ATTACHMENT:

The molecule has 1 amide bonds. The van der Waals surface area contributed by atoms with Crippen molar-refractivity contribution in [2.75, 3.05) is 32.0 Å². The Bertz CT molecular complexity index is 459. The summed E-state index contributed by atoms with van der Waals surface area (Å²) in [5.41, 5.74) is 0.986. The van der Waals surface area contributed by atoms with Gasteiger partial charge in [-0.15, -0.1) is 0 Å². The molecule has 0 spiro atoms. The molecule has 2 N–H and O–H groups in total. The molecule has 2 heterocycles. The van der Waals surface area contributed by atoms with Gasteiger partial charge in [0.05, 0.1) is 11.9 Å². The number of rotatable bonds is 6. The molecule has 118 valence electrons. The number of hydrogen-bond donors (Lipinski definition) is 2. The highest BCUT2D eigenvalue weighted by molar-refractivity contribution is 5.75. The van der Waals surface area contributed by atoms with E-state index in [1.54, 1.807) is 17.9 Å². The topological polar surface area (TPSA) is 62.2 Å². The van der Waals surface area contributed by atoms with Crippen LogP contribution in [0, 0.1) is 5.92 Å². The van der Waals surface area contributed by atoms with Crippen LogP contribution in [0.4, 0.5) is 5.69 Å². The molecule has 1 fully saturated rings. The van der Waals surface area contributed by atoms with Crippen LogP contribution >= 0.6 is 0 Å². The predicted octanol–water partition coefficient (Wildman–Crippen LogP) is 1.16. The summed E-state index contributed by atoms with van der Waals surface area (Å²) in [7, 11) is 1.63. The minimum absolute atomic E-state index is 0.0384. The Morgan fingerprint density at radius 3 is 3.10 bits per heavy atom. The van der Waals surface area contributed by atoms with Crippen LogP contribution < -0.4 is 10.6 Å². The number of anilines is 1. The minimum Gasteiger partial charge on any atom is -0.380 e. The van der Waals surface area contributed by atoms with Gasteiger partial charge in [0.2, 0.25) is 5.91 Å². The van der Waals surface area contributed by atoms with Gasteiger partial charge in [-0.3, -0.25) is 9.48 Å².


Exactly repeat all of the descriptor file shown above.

The molecule has 1 amide bonds. The van der Waals surface area contributed by atoms with Crippen molar-refractivity contribution in [2.75, 3.05) is 32.0 Å². The Bertz CT molecular complexity index is 459. The summed E-state index contributed by atoms with van der Waals surface area (Å²) in [5.41, 5.74) is 0.986. The van der Waals surface area contributed by atoms with Gasteiger partial charge in [-0.15, -0.1) is 0 Å². The molecule has 0 spiro atoms. The molecule has 2 N–H and O–H groups in total. The molecule has 2 heterocycles. The van der Waals surface area contributed by atoms with Gasteiger partial charge in [0.05, 0.1) is 11.9 Å². The number of rotatable bonds is 6. The molecule has 118 valence electrons. The number of hydrogen-bond donors (Lipinski definition) is 2. The highest BCUT2D eigenvalue weighted by molar-refractivity contribution is 5.75. The van der Waals surface area contributed by atoms with E-state index in [1.54, 1.807) is 17.9 Å². The topological polar surface area (TPSA) is 62.2 Å². The van der Waals surface area contributed by atoms with Crippen LogP contribution in [0, 0.1) is 5.92 Å². The van der Waals surface area contributed by atoms with Crippen LogP contribution in [0.4, 0.5) is 5.69 Å². The molecule has 1 fully saturated rings. The van der Waals surface area contributed by atoms with Crippen LogP contribution >= 0.6 is 0 Å². The predicted octanol–water partition coefficient (Wildman–Crippen LogP) is 1.16. The summed E-state index contributed by atoms with van der Waals surface area (Å²) in [7, 11) is 1.63. The minimum absolute atomic E-state index is 0.0384. The Morgan fingerprint density at radius 3 is 3.10 bits per heavy atom. The van der Waals surface area contributed by atoms with Crippen LogP contribution < -0.4 is 10.6 Å². The number of anilines is 1. The minimum Gasteiger partial charge on any atom is -0.380 e. The van der Waals surface area contributed by atoms with Gasteiger partial charge in [0.2, 0.25) is 5.91 Å². The van der Waals surface area contributed by atoms with Gasteiger partial charge in [-0.3, -0.25) is 9.48 Å².